My psychiatrist told me there was a 6% chance that my son would develop depression; that was my first pregnancy and I had no idea what I was in for. I knew that my family had a genetic history of panic disorder, depression, OCD, and anxiety. So there was a good chance that one of my kids would develop one of these issues or something else that was mental health related.

But I was naïvely optimistic and thought it would not happen to my kids. When I first had Ari I was a new mom and figuring things out. The last thing on my mind was whether he would have mental illness. I was concerned with developmental milestones and the chance of him potentially having autism because that is what is stressed when you have a child. Even in the hospital they don’t talk about mental illness they talk about shaken baby syndrome. They talk about caring for your infant and making sure that you satiate that baby’s needs. Doctors warn you about postpartum depression and the baby blues but they don’t tell you about mental illness for your child.

So when my nine-year-old son started showing signs of OCD I was nervous. When my baby boy who wasn’t a baby anymore showed me that he needed help and was oppositional and had irritability and rage, I didn’t know what to do. There is an extended timeline in which things happened and I felt like they were out of my control.

What was out-of-control wasn’t me. The thing that I could not control was what was happening to my son. I was doing the best that I could I am doing the best that I can trying to find the doctors to help my kid. Trying to fight with the flawed mental health care system and find out what it is that he needs and how I can provide that to him. But I am one person and asking my friends for help is getting exhausting for me and for them. I don’t want to be a burden on others. I don’t want to ask for something that people can’t give. All I want is for my son to find peace. I want him to live a life where he feels like he can be himself.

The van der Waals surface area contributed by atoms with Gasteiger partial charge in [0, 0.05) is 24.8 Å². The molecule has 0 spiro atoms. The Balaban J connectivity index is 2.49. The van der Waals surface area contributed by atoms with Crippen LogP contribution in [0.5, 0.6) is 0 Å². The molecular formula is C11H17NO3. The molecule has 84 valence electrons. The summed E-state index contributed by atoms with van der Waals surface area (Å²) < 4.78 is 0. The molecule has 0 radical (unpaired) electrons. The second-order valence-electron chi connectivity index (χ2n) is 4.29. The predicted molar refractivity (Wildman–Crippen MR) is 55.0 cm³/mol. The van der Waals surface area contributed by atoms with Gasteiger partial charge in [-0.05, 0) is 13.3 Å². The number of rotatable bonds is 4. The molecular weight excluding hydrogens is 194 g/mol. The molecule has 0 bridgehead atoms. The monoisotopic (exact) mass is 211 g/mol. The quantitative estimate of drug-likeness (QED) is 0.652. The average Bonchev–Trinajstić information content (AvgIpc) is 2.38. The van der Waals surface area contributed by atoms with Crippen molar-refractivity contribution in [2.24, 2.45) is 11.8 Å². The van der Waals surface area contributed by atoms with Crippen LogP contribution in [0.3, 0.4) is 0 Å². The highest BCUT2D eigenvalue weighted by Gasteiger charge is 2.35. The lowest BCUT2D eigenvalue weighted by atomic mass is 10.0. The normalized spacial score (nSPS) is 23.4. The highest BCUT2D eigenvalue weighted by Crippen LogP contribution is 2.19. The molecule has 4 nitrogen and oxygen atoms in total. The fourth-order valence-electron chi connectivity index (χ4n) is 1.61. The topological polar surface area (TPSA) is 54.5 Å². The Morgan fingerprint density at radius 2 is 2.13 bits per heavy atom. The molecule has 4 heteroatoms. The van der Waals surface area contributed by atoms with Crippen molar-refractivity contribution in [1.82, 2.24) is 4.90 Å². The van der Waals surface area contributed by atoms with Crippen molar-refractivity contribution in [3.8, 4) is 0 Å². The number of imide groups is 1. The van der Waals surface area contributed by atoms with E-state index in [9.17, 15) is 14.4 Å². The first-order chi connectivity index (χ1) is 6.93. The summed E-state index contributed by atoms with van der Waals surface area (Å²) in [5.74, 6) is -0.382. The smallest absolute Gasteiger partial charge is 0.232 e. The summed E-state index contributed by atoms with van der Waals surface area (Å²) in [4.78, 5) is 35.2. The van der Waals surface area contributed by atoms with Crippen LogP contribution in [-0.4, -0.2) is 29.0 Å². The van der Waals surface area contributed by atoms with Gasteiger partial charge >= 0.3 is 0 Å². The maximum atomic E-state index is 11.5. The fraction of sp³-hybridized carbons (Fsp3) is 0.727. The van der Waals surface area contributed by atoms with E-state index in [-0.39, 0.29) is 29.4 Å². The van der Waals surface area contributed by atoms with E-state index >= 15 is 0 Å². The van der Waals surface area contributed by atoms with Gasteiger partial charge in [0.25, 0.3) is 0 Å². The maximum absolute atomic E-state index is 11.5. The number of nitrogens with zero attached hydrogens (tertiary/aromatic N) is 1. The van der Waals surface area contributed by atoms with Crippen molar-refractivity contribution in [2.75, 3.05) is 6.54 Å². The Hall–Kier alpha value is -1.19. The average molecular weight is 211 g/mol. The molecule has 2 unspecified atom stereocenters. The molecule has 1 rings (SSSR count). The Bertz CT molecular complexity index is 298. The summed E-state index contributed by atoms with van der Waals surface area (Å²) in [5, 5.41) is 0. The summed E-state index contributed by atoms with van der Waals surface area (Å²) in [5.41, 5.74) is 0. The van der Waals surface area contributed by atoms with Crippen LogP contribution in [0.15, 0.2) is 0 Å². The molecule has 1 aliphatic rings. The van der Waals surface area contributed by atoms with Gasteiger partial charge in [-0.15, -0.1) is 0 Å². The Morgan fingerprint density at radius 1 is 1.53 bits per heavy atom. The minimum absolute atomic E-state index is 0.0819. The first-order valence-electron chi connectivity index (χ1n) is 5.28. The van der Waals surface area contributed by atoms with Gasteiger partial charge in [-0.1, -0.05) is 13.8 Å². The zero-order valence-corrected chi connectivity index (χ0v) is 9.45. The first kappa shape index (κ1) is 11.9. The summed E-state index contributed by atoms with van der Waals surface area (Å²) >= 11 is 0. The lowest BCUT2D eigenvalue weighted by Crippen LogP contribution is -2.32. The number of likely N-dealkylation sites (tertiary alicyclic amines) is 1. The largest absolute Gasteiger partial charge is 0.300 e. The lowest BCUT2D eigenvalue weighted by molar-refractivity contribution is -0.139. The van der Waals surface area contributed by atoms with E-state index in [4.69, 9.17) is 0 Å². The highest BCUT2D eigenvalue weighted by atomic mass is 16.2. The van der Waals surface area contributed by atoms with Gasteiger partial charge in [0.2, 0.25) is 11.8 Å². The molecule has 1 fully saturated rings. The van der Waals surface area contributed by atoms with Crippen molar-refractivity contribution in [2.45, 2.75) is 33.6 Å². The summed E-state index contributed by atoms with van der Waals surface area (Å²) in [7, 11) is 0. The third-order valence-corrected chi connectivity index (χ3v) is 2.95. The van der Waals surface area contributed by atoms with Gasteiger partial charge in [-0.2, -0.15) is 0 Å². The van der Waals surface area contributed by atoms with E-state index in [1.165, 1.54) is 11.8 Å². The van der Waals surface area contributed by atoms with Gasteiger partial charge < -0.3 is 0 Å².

Speaking out about what I’ve been dealing with has been difficult because I faced much judgment from people online when I share my struggles. As the founder of a mental health nonprofit organization it is bizarre to me that people would criticize me talking about mental health issues even as it relates to my family and more specifically my child. Would people be angry if I was discussing my child diabetes? Would people be upset if I was talking about a child that had cancer? Mental illness is just as it indicates, an illness.

I’m writing this for every parent who has a child who is dealing with mental health issues. You are not alone and you don’t have to stay silent. You can do what you need to do to use your voice. You can be private about these issues or you can speak out. You can internalize them or you can tell the truth in whatever way you need to: whether that’s in your journal, call friends and family, or speak about it online. There is no right answer to this struggle. Just know that your experience is valid and your feelings are real. I’m listening. We should all be listening to your story, because one in four people in this country have a mental illness and one of them is my child.